water glasses

The Jersey City Municipal Utilities Authority has announced the start of its residential lead service line replacement construction program.

Having finished its work reconstructing the drinking water infrastructure within Jersey City’s public school system, JCMUA is now targeting residential infrastructure “based on prevalence of lead, sensitive populations and overburdened communities.”

According to the agency, work has begun on Jewett Avenue, York Street and Randolph Avenue.

The construction is part of the JCMUA’s “Lead Free JC” program which aims to replace all residential lead service lines in the city by 2031. Property owners will have the option of either having their service lines replaced by JCMUA contractors, or hiring their own contractor to replace the lines and then applying for the Authority’s credit program to recoup the costs. 

“The Jersey City MUA is following our successful lead remediation efforts at our schools by proactively removing all residential lead service lines, with an ambitious goal to replace all of the nearly 16,000 lead service lines throughout Jersey City by June 2031,” said Jose Cunha, Executive Director of the JCMUA. 

The agency says that up to 10 million households in the United States have lead pipes and service lines, and there are an estimated 350,000 lead service lines in New Jersey, among the highest of any state.

As part of the JCMUA’s public outreach program, a video has been created detailing the construction process and informing residents about what to expect when their home’s lead service line is replaced. The video is available here.

The JCMUA says that key points for residents to know about the lead service line removal process include: 

  • Service lines are the pipes that connect homes to the water main in the street. The water in the main does not contain lead and the city’s drinking water is safe, however some service lines are made of lead and can create the potential for future lead exposure. These lead service lines will now be replaced by JCMUA. 
  • When JCMUA is ready to start work in a specific area, those residents will receive an agreement package in the mail that contains a Right of Entry Agreement, as well as information about the lead service line removal process. The Right of Entry Agreement must be signed and returned to the MUA before work can begin.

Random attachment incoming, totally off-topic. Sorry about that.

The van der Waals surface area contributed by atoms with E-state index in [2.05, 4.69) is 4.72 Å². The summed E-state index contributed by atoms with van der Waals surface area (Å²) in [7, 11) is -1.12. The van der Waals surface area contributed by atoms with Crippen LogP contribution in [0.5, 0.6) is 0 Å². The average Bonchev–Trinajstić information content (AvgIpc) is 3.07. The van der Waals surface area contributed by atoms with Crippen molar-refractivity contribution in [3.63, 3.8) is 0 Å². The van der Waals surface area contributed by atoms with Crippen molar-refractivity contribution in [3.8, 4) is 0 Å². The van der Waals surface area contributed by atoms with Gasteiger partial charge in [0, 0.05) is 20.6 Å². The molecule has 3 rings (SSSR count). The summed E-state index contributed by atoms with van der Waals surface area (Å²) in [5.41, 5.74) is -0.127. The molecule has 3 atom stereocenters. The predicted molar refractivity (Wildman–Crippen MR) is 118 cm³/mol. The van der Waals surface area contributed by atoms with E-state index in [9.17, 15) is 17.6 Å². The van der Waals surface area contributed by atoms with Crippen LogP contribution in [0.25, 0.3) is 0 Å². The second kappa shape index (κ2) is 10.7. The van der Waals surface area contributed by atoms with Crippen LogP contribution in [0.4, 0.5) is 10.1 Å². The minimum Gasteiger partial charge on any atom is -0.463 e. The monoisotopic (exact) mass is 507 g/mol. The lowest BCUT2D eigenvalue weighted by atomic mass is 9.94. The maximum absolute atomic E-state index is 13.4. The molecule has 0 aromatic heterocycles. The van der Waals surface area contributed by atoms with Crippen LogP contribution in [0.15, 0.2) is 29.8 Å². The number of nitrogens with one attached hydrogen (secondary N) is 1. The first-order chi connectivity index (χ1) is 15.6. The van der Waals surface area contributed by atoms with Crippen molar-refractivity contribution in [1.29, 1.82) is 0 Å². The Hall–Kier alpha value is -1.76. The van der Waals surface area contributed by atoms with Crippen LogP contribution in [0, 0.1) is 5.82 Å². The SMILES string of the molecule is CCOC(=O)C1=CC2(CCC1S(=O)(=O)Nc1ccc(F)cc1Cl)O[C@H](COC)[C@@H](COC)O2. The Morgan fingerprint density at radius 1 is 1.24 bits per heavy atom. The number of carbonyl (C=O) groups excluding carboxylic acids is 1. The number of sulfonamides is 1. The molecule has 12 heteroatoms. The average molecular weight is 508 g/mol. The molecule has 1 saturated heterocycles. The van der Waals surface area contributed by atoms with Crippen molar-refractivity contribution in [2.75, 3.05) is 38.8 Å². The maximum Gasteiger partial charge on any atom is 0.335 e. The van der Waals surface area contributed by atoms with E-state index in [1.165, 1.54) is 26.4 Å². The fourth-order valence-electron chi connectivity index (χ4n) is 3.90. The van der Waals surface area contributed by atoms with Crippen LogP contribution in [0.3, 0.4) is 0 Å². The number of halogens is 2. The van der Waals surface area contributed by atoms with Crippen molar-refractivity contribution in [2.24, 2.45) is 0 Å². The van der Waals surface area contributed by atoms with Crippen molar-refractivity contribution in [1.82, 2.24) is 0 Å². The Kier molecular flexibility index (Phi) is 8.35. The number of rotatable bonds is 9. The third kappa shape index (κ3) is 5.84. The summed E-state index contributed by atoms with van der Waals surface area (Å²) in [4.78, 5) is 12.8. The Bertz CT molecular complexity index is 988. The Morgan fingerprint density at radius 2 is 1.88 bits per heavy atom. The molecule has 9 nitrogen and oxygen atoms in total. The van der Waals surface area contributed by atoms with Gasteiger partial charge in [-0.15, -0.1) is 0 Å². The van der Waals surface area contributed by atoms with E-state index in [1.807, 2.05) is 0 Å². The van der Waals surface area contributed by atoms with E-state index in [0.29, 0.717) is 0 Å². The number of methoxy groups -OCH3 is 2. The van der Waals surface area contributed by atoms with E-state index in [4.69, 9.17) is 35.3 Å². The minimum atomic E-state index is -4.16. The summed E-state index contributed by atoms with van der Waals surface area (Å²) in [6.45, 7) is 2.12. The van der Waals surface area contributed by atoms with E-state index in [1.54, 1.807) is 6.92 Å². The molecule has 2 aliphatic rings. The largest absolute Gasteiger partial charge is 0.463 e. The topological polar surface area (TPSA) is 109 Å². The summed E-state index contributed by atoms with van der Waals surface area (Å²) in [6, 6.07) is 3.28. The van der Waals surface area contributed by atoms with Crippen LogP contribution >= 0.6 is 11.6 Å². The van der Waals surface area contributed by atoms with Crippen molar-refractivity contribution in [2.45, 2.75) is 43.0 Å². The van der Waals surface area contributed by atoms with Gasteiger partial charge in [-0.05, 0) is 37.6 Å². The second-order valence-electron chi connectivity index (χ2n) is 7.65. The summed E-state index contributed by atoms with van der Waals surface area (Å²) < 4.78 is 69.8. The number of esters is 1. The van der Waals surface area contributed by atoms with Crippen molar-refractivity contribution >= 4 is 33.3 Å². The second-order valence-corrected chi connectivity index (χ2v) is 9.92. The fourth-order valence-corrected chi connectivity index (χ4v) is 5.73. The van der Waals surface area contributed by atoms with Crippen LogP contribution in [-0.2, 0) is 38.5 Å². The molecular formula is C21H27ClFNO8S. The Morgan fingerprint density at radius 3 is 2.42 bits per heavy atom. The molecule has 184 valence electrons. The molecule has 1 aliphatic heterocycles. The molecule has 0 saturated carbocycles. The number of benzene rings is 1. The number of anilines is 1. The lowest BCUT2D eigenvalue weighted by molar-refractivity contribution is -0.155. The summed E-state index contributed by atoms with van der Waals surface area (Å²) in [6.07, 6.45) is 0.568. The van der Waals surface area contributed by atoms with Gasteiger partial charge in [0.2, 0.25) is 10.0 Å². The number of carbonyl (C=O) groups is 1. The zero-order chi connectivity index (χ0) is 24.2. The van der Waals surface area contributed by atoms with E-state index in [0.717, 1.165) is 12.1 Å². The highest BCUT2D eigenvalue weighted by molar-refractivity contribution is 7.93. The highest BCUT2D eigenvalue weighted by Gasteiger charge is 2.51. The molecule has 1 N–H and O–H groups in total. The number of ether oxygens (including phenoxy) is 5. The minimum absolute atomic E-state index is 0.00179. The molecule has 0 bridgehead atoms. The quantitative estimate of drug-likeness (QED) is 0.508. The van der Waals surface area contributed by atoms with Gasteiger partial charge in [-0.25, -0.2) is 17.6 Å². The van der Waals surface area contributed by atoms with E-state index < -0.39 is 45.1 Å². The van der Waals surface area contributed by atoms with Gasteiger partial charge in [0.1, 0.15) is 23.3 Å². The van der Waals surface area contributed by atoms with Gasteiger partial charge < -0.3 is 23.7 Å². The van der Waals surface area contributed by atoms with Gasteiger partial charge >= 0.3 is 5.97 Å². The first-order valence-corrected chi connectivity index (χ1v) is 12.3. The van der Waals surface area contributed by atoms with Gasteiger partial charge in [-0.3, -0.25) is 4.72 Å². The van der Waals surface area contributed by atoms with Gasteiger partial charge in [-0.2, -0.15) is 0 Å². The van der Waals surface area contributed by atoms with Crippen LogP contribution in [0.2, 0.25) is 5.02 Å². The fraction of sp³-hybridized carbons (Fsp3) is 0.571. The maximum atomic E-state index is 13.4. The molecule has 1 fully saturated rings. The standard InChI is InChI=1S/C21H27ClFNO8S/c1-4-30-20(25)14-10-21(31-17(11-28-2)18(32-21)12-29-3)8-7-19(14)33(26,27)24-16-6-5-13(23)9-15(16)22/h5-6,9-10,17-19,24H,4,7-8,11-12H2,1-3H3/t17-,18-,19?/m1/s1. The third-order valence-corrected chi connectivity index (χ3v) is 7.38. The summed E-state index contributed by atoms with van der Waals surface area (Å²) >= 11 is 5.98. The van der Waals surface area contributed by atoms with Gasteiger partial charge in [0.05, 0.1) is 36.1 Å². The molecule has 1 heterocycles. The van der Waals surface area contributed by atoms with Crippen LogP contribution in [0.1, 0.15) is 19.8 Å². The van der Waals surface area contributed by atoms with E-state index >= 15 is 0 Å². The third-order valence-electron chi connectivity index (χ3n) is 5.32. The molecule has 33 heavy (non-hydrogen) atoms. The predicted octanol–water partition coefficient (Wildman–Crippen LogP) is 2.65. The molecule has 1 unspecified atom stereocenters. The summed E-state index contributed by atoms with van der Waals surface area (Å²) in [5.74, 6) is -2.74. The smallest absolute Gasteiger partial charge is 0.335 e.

•  A contractor will schedule a visit to the home to identify where the service line comes into the property.
  • Work will be scheduled and will include the replacement of the existing line. This entails accessing the service line from inside the home and in the street in front of the resident’s home. Disruption inside the home will be minimal, however work will require the water to be shut off for up to eight hours.
  • After replacement, the street will be restored and a post replacement guide will be provided that includes instructions on how to flush pipes, clean faucet aerators, and to collect a sample of drinking water results. A water quality test kit will be provided 3-6 months after the replacement is completed.

All properties with lead service lines will be included in upcoming construction contracts for replacement over the next eight years. JCMUA expects to replace an average of 2,000 lead service lines per year.  A service line inventory has been created based on recent inspections, which residents can use to determine whether their property has a known lead service line.  This information and other helpful details can be found within the newly released video and by visiting leadfreejc.com.

For further information or questions, please contact the JCMUA’s Lead Free Support Center at leadfreejc@jcmua.com or reach a customer service representative by calling (201) 365-6189.

Photo courtesy of Jana Sabeth